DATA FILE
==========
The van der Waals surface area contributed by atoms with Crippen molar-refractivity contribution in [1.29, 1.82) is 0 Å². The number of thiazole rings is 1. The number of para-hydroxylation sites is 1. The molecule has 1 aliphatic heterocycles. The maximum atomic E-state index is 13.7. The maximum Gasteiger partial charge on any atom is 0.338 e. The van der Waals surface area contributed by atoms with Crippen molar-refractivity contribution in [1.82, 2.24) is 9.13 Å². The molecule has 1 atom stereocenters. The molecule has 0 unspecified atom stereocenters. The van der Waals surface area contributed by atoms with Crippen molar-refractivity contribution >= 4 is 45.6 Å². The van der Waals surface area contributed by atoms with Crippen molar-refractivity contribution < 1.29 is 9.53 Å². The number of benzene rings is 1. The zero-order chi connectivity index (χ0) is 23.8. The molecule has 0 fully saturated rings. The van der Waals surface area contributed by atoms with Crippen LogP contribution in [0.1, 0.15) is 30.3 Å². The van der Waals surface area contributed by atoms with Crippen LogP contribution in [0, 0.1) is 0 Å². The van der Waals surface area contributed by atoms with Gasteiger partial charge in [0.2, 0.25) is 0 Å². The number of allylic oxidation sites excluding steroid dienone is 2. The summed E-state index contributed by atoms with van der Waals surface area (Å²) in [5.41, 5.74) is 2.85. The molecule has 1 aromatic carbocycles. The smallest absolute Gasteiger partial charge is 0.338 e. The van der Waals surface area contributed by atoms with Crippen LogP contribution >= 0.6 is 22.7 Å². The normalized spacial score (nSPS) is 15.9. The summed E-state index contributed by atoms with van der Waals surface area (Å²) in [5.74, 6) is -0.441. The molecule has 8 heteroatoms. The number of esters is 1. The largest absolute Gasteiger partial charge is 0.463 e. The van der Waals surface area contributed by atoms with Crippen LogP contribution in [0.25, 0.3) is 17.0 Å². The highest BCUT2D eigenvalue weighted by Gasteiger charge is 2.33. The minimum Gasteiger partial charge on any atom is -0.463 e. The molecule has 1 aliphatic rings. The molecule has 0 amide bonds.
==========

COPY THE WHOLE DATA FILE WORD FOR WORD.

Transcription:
The van der Waals surface area contributed by atoms with Crippen molar-refractivity contribution in [1.29, 1.82) is 0 Å². The number of thiazole rings is 1. The number of para-hydroxylation sites is 1. The molecule has 1 aliphatic heterocycles. The maximum atomic E-state index is 13.7. The maximum Gasteiger partial charge on any atom is 0.338 e. The van der Waals surface area contributed by atoms with Crippen molar-refractivity contribution in [1.82, 2.24) is 9.13 Å². The molecule has 1 atom stereocenters. The molecule has 0 unspecified atom stereocenters. The van der Waals surface area contributed by atoms with Crippen molar-refractivity contribution >= 4 is 45.6 Å². The van der Waals surface area contributed by atoms with Crippen molar-refractivity contribution < 1.29 is 9.53 Å². The number of benzene rings is 1. The zero-order chi connectivity index (χ0) is 23.8. The molecule has 0 fully saturated rings. The van der Waals surface area contributed by atoms with Crippen LogP contribution in [0.1, 0.15) is 30.3 Å². The van der Waals surface area contributed by atoms with Crippen LogP contribution in [0, 0.1) is 0 Å². The van der Waals surface area contributed by atoms with Gasteiger partial charge in [0.2, 0.25) is 0 Å². The number of allylic oxidation sites excluding steroid dienone is 2. The summed E-state index contributed by atoms with van der Waals surface area (Å²) in [5.41, 5.74) is 2.85. The molecule has 1 aromatic carbocycles. The smallest absolute Gasteiger partial charge is 0.338 e. The van der Waals surface area contributed by atoms with Crippen LogP contribution >= 0.6 is 22.7 Å². The normalized spacial score (nSPS) is 15.9. The summed E-state index contributed by atoms with van der Waals surface area (Å²) in [5.74, 6) is -0.441. The molecule has 8 heteroatoms. The number of esters is 1. The largest absolute Gasteiger partial charge is 0.463 e. The van der Waals surface area contributed by atoms with Crippen LogP contribution in [0.25, 0.3) is 17.0 Å². The highest BCUT2D eigenvalue weighted by Gasteiger charge is 2.33. The minimum Gasteiger partial charge on any atom is -0.463 e. The molecule has 1 aliphatic rings. The molecule has 0 amide bonds.